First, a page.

Gabapentin was originally approved by the U.S. Food and Drug Administration (FDA) in December 1993, for use as an adjuvant (effective when added to other antiseizure drugs) medication to control partial seizuresin adults; that indication was extended to children in 2000. In 2004, its use for treating postherpetic neuralgia (neuropathic pain following shingles) was approved.
Gabapentin Approved and Off-Label Uses
Gabapentin is only approved by the Food and Drug Administration (FDA) as anticonvulsant drug for people with epilepsy and for nerve pain associated with shingles.
Because the drug is thought to be relatively safe, though, physicians prescribe gabapentin for a number of off-label uses. These can include the following:
- Withdrawal from other substances, such as alcohol, cocaine and methamphetamine
- Anxiety, mood disorders and attention deficit disorder
- Sleep disorders
- Migraines and back pain
Critics of off-label prescriptions of gabapentin point to the opioid epidemic as a stark lesson in what happens when doctors over circulate a reportedly safe drug.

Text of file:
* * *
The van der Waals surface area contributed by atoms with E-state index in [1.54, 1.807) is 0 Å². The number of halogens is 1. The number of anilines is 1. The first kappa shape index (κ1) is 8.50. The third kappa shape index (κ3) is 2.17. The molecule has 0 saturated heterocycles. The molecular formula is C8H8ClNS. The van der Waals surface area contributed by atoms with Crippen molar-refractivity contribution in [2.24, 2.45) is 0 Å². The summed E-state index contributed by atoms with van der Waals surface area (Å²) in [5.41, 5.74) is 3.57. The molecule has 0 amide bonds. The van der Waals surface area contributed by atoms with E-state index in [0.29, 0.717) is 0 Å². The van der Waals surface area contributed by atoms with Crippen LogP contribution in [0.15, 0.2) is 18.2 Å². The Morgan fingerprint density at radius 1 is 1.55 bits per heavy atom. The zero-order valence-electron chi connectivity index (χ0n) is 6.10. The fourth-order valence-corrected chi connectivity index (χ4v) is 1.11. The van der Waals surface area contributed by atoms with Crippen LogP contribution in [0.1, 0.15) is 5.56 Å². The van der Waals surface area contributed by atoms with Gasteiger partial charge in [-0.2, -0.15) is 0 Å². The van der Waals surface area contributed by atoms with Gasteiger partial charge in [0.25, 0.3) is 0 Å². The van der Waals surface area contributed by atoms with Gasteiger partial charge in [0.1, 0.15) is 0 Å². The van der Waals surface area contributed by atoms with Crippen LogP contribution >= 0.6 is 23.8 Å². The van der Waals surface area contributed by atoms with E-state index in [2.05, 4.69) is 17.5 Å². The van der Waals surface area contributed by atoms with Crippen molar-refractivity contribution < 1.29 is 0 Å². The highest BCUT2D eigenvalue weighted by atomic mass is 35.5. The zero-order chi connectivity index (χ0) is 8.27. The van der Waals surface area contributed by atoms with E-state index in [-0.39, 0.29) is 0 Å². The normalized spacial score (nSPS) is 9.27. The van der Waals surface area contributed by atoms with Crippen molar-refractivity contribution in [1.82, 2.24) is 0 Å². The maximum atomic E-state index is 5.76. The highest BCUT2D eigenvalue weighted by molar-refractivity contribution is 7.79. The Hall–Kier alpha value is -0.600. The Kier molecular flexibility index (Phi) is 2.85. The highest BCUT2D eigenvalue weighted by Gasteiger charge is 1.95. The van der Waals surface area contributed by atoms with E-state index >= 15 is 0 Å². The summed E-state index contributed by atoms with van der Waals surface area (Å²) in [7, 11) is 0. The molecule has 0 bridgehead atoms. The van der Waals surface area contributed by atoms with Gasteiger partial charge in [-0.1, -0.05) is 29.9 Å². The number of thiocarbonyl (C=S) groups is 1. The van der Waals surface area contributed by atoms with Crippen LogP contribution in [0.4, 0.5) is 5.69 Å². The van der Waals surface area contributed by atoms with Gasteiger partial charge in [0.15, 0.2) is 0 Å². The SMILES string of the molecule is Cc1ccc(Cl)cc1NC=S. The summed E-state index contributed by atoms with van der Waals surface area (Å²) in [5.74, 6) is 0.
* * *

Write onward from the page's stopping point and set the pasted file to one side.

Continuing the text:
“It got prescribed so much that everybody taking an opioid for chronic pain was also taking gabapentin,” Dr. James Patrick Murphy, a pain specialist based in Louisville, told NBC News. “People have a tendency to want to abuse anything that is mind-altering and a lot of times it is what is readily available to them.”
Dr. Murphy lamented that another consequence to over-prescribing and abuse associated with gabapentin will lead to policies that make it more difficult for patients who do well on the medication to get a prescription for it.
Responsible physicians will only prescribe dosages from 1,800 to 2,400 milligrams maximum per day of gabapentin for patients who need it, according to the Mayo Clinic.
The drug is also fairly inexpensive, even when it reaches street level sales. In Athens, Ohio, authorities report 300-milligram gabapentin pills go for 75 cents each.